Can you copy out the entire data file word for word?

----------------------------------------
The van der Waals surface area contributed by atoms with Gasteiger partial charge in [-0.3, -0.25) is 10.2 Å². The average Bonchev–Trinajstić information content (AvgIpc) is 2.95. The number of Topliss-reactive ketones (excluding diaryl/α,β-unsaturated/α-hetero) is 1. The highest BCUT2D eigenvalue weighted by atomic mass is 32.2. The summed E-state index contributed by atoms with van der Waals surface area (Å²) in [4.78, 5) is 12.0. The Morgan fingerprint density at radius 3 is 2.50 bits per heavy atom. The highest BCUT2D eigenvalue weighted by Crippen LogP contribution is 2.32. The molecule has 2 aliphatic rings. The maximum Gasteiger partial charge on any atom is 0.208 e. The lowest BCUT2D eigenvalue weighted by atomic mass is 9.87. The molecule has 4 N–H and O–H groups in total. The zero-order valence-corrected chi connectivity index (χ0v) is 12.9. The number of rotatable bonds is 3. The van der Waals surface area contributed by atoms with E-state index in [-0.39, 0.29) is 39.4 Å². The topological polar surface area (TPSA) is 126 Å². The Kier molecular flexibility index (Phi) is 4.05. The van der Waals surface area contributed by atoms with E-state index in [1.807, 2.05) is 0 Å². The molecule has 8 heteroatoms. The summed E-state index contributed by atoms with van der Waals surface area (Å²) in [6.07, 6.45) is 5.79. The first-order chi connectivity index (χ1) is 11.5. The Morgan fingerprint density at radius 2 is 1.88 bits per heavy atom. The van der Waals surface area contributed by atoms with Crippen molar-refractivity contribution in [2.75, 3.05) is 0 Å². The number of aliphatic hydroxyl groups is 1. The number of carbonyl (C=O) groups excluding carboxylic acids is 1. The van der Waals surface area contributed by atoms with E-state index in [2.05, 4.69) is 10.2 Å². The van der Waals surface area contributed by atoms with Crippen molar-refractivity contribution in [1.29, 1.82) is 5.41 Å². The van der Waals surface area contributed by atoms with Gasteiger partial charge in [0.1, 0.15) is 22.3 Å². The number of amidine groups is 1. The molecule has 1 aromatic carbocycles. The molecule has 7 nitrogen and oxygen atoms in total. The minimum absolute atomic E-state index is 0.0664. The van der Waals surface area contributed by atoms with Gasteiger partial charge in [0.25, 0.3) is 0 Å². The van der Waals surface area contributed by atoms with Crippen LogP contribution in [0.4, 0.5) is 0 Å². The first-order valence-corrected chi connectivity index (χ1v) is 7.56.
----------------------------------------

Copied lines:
The van der Waals surface area contributed by atoms with Gasteiger partial charge in [-0.3, -0.25) is 10.2 Å². The average Bonchev–Trinajstić information content (AvgIpc) is 2.95. The number of Topliss-reactive ketones (excluding diaryl/α,β-unsaturated/α-hetero) is 1. The highest BCUT2D eigenvalue weighted by atomic mass is 32.2. The summed E-state index contributed by atoms with van der Waals surface area (Å²) in [4.78, 5) is 12.0. The Morgan fingerprint density at radius 3 is 2.50 bits per heavy atom. The highest BCUT2D eigenvalue weighted by Crippen LogP contribution is 2.32. The molecule has 2 aliphatic rings. The maximum Gasteiger partial charge on any atom is 0.208 e. The lowest BCUT2D eigenvalue weighted by atomic mass is 9.87. The molecule has 4 N–H and O–H groups in total. The zero-order valence-corrected chi connectivity index (χ0v) is 12.9. The number of rotatable bonds is 3. The van der Waals surface area contributed by atoms with E-state index in [-0.39, 0.29) is 39.4 Å². The topological polar surface area (TPSA) is 126 Å². The Kier molecular flexibility index (Phi) is 4.05. The van der Waals surface area contributed by atoms with E-state index in [1.807, 2.05) is 0 Å². The molecule has 8 heteroatoms. The summed E-state index contributed by atoms with van der Waals surface area (Å²) in [6.07, 6.45) is 5.79. The first-order chi connectivity index (χ1) is 11.5. The Morgan fingerprint density at radius 2 is 1.88 bits per heavy atom. The van der Waals surface area contributed by atoms with Crippen molar-refractivity contribution in [2.75, 3.05) is 0 Å². The number of aliphatic hydroxyl groups is 1. The number of carbonyl (C=O) groups excluding carboxylic acids is 1. The van der Waals surface area contributed by atoms with E-state index in [2.05, 4.69) is 10.2 Å². The van der Waals surface area contributed by atoms with Crippen molar-refractivity contribution in [1.29, 1.82) is 5.41 Å². The van der Waals surface area contributed by atoms with Gasteiger partial charge in [0.1, 0.15) is 22.3 Å². The number of amidine groups is 1. The molecule has 1 aromatic carbocycles. The molecule has 7 nitrogen and oxygen atoms in total. The minimum absolute atomic E-state index is 0.0664. The van der Waals surface area contributed by atoms with Gasteiger partial charge in [0.25, 0.3) is 0 Å². The van der Waals surface area contributed by atoms with Crippen LogP contribution in [0.4, 0.5) is 0 Å². The first-order valence-corrected chi connectivity index (χ1v) is 7.56.